The primitives of logic and the units of measurement are a small part of
the basic vocabulary that people use to express knowledge. The foundation
ontology does not replace or duplicate scientific concepts, it incorporates
them into a larger body of knowledge, and enables translations among
different vocabularies used to express the same or related ideas. The
experts that use the units of measurement (I have used all of the basic
units in my laboratory days) and specify their logical description will be
included in a consortium that creates the foundation ontology.
The whole point of creating an FO by a large consortium is precisely to
be certain that the views representing many different interests and ways to
express knowledge are taken into account, within a lattice of theories. I
can't imagine how you interpret this as meaning that some important views
are going to be ignored in such a project. The consortium process ensures
that maximum effort will be made to be certain that nothing that is useful
in translating views is left out, and dictates nothing to anyone. I have
explicitly reiterated repeatedly that any basic concepts that anyone needs
should be included.
It is clear that you have completely misinterpreted the proposal I have
been making. (01)
> -----Original Message-----
> From: ontolog-forum-bounces@xxxxxxxxxxxxxxxx [mailto:ontolog-forum-
> bounces@xxxxxxxxxxxxxxxx] On Behalf Of John F. Sowa
> Sent: Monday, January 19, 2009 9:45 PM
> To: [ontolog-forum]
> Subject: Re: [ontolog-forum] Next steps in using ontologies as
> We already have such a system:
> PC> If you are interested in **accurate** transfer of information
> > among ontologies that can usefully share information, there is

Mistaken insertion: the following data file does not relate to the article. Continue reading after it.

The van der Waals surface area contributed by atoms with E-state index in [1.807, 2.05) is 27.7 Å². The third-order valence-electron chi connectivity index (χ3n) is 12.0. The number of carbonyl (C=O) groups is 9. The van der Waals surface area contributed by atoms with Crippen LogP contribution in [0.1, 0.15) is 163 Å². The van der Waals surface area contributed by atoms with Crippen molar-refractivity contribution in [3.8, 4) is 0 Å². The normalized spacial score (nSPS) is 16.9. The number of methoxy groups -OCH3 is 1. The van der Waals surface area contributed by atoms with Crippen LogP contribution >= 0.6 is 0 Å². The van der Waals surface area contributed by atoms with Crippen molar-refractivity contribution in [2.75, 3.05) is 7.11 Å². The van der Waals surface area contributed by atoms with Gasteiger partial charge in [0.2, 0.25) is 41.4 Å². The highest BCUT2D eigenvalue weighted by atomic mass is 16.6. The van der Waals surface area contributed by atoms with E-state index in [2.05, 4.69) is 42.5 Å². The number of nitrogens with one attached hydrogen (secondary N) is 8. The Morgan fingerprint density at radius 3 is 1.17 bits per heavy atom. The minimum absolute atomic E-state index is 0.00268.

> > no substitute for some common method of expressing meaning,
> > rich enough in the basic concepts to be able to translate among
> > multiple views of the same object.
> It's called first-order logic (FOL), and it's a subset of every
> natural language. Frege and Peirce independently developed
> different formal notations for FOL, they both converged on
> identical semantics for FOL, and FOL is a superset of all or
> nearly all knowledge representation languages. That indicates
> that there is something natural about using FOL for KR.
> For the vocabulary, the most important international standards
> are the units of measurement that have been defined for all the
> basic physical observables and their combinations: space, time,
> electrical charge, momentum, energy, frequency, light intensity,
> colors, sound intensity, etc.
> We also have international standards for designating points
> of time and space relative to the earth, sun, and our galaxy.
> Every branch of science, engineering, medicine, law, business,
> agriculture, finance, government, music, etc., has standards
> bodies for designating, defining, and relating the terminology
> for everything that is relevant to their field.
> All of the above standards must be supported by any proposed
> foundation for ontology.
> PC> ... a foundation ontology that has as many of the basic
> > concepts as can be identified. But that kind of ontology
> > will be only as useful as the number of people that adopt
> > it as the means of translating among their diverse preferred
> > representations.
> The professionals who have developed the standards mentioned
> above are far more knowledgeable about their concepts than
> any amateur. They will *never* translate their concepts into
> some subset that a bunch of amateurs extracted from Longman's
> dictionary or anything that resembles it.
> PC> Is there a reason not to try to organize such a consortium,
> > to create and present a proposal for funding of such a project?
> There is an excellent reason for not doing so: Any consortium
> of amateurs will *never* be able to dictate to professionals
> how they should think and talk about their subject matter.
> Any amateur who tries will either be politely ignored, rudely
> dismissed, or treated with scorn.
> The only skill that the people who subscribe to ontolog forum
> may claim is some knowledge of logic and some experience of
> using it to define concepts more formally than the usual
> statements in natural languages.
> That is why I recommend that we focus on the logical structures
> and the computer-aided tools and methodologies to support them.
> For the subject matter, the people in this group are amateurs
> compared to the professionals in each field. We cannot and
> must not dictate to professionals which primitives they are
> allowed to use to organize and think about their own subject.
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